Do you have enough time to do your best work?
Today, if you asked your hygienists and team members this question and if you are scheduling them the same as you did pre-COVID-19, I suspect their answer would be "no." I would expect their responses to be not only emphatic but also filled with tones of fear, despair, and exhaustion.
Many people are now battling "pandemic fatigue." It's a phrase I hear daily in the news. Sources like nonprofit Mental Health America have reported a dramatic increase in the number of people seeking information on depression and anxiety. As dentists and leaders of our practices, we need to be sensitive to our own mental health needs, as well as those of our team members and patients. People are tired and frightened, and they desperately need encouragement.
We, as dental teams, have an opportunity to help our patients by displaying confidence and courage. In the midst of this overwhelming and omnipresent anxiety, we can show our empathy and concern by spending more time than usual (pre-COVID-19) with our patients. We also need to check in with our teams daily. Our main goal must be to make our practices places of hope, places that run smoothly, and places that are as stress-free as possible. This attention is especially important for our hygienists. They must have enough time to do their job and do it well.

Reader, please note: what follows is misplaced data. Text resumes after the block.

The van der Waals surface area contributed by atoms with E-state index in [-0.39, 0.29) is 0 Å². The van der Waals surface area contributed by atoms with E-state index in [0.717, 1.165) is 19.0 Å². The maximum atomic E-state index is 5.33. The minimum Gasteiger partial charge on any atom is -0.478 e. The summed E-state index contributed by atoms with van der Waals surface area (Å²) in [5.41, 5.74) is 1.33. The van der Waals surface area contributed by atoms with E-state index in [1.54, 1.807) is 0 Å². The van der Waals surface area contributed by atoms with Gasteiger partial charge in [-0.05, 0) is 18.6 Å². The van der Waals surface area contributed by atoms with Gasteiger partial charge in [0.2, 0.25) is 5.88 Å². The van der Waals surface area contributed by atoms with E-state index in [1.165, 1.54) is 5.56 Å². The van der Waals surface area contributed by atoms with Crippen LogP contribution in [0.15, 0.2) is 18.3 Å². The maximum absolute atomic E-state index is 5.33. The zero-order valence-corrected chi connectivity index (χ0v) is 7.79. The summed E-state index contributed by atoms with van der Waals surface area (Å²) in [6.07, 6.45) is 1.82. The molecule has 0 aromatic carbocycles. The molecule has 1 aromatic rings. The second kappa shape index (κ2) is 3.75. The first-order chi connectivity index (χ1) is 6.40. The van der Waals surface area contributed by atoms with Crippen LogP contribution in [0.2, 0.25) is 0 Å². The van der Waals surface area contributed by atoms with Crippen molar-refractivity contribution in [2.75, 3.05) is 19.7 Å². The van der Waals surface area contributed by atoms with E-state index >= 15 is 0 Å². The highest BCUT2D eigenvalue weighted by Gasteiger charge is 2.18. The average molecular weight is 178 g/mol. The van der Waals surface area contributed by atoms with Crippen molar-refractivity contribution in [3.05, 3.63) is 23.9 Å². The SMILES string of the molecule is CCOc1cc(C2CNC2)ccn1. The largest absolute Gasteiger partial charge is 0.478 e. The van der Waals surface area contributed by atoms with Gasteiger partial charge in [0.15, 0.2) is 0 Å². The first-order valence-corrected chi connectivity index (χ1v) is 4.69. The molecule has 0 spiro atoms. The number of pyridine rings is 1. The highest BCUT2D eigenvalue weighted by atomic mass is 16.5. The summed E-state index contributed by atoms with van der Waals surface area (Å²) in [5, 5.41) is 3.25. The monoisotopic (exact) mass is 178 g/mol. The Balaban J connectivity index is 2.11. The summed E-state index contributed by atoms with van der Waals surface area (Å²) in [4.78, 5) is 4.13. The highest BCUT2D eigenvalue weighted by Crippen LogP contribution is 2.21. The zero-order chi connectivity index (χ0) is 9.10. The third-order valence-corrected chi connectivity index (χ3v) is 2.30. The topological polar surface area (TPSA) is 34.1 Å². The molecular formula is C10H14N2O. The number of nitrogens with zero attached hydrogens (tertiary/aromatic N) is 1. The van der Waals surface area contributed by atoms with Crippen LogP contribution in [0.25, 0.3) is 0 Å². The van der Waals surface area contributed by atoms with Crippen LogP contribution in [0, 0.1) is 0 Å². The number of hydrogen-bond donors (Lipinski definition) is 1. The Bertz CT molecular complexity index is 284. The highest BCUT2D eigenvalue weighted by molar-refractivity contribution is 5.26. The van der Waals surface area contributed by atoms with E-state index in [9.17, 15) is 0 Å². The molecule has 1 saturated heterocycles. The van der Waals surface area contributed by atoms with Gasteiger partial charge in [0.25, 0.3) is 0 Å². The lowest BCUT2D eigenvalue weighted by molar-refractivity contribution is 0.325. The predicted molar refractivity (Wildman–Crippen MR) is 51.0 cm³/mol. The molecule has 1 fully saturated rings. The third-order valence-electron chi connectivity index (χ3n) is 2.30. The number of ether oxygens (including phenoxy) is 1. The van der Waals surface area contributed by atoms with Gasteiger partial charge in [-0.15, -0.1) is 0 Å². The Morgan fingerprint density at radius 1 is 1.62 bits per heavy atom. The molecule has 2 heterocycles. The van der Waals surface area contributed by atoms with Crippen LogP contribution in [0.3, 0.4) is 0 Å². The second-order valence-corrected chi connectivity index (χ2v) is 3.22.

Since the onset of COVID-19, many practices are dealing with a restricted patient pool. Many patients have chosen to postpone dental treatment for fear of contracting the virus. Many face challenges including the loss of a job, reduced income, kids being schooled from home, or the inability to take additional time off from work. For the sake of the dental health of our patients, we need to address these challenges and do all we can to help our patients seek care rather than delay it.
Remember these words from Maya Angelou: "People will forget what you said, people will forget what you did, but people will never forget how you made them feel." Now, more than ever, our patients need to feel that we care about them deeply. Nothing says "I care for you" more than spending time with your patients, really listening to them, and involving them in their treatment decisions.
With all this information, why have many practices not scheduled additional time for their hygienists? Because their primary focus has been on money. They fear that scheduling more time will lead to a further loss of production and income. I contend that allotting more time to treat your patients will result in an increase rather than a decrease of income for your practice.
If you haven't modified your hygiene schedule and systems, I guarantee that your patients' needs as well as other safety protocols are being overlooked. I guarantee that you are losing income due to treatment not being diagnosed. Also, I predict that you and your team are hurried, stressed, and often running behind schedule.
There are many reasons why you need to schedule more time now during the pandemic. First, many patients are overdue for their appointments, thus requiring more time to review their medical histories, to ask them about any concerns, to thoroughly examine them, to treat them, and to point out areas that need attention. Second, from a systems management perspective, more time is needed now to turn over a room, adequately clean it, disinfect it, and don and doff your personal protective equipment (PPE).